Moreover, Costco will struggle to boost profit margins if its chief competitor is slashing prices -- and that's not to mention recent efforts from BJ's Wholesale Club
Some indications are positive. While fiscal fourth-quarter and full-year net income fell year over year, same-store sales were up and gross margins held fast. (In its financial filings, Costco counts only net revenue, removing membership fees, thus actually lowering its gross margins.) What's more, net sales grew more quickly than merchandise costs for the third straight year.
In this business, it seems the best defense may be a good offense. With that in mind, Costco continues to expand aggressively. Another 16 or 17 warehouses (including two relocations) are scheduled to open by the end of the year.
New stores will boost the top line, obviously, but also presumably help in the battle for gross profits as the company's scale increases. Costco has generated ample free cash flow through the first three quarters, so further investments should not be a problem for Costco.
Discussion Board of the Day: Yum! Brands
Have you tried Yum's Tasty Numbers? Let's rephrase that. Have you tried the new and improved Popcorn Chicken at KFC? What about that spicy chicken burrito at Taco Bell? Can Pizza Hut keep pace with its nimbler pizza rivals? All this and more -- in the Yum! Brands discussion board. Only on Fool.com.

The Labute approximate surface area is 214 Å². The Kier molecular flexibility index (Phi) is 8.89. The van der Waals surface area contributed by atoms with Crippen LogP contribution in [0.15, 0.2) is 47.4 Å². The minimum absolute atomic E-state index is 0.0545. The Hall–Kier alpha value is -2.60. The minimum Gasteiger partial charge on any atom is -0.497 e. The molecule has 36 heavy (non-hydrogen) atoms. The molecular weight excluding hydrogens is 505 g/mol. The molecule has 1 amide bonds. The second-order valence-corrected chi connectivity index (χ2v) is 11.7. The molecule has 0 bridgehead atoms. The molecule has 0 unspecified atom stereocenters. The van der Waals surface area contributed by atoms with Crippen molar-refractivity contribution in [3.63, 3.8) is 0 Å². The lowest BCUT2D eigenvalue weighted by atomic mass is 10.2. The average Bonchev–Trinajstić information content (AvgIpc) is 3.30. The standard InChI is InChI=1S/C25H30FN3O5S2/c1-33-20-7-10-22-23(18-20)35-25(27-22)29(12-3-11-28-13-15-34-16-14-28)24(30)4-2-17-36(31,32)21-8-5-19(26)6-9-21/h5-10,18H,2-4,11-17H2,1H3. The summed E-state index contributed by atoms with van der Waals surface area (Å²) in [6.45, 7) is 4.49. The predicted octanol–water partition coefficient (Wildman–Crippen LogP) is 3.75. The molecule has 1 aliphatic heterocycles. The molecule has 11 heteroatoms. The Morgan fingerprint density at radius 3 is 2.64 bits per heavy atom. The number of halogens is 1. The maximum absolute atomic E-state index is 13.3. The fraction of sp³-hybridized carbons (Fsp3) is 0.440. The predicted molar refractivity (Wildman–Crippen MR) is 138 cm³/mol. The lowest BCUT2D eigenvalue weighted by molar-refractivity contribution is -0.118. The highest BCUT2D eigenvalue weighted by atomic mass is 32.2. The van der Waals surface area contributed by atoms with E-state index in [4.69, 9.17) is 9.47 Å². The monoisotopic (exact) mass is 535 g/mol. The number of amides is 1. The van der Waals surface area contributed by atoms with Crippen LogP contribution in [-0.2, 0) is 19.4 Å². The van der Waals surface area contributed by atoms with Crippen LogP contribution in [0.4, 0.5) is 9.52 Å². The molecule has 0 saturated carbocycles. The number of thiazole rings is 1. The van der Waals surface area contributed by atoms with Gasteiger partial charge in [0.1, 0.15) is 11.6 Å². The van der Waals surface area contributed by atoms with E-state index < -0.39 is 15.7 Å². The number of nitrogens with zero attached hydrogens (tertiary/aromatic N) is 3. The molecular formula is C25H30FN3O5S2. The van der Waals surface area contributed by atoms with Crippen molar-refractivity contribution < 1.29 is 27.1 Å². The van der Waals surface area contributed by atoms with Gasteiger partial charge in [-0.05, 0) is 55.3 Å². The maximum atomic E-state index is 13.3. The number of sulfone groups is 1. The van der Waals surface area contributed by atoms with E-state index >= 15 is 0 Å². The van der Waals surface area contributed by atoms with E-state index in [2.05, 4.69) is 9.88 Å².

Not yet a member of the Fool Community? Jump into our discussion boards free for 30 days!
We Owe, We Owe
Baseball, apple pie, and debt -- it doesn't get more American than that.
On Tuesday, the Federal Reserve announced that U.S. consumer credit grew $8.2 billion in August to a seasonally adjusted $1.956 trillion. That's on top of 4.3% growth in 2002 and 7.3% in 2001.
Of course, it's not big news that we're a country of debtors. And it's not exactly discouraged. After all, more than two-thirds of the country's economic activity comes from consumers. It's almost unpatriotic not to spend, spend, spend.
That's what the government's doing, borrowing trillions of dollars with the expectation that, one day, its ship will come in. According to The Denver Post, in one year the total national debt (including what the government owes itself and the public) swelled to $6.81 trillion from $6.23 trillion. That's more than $23,000 for each American.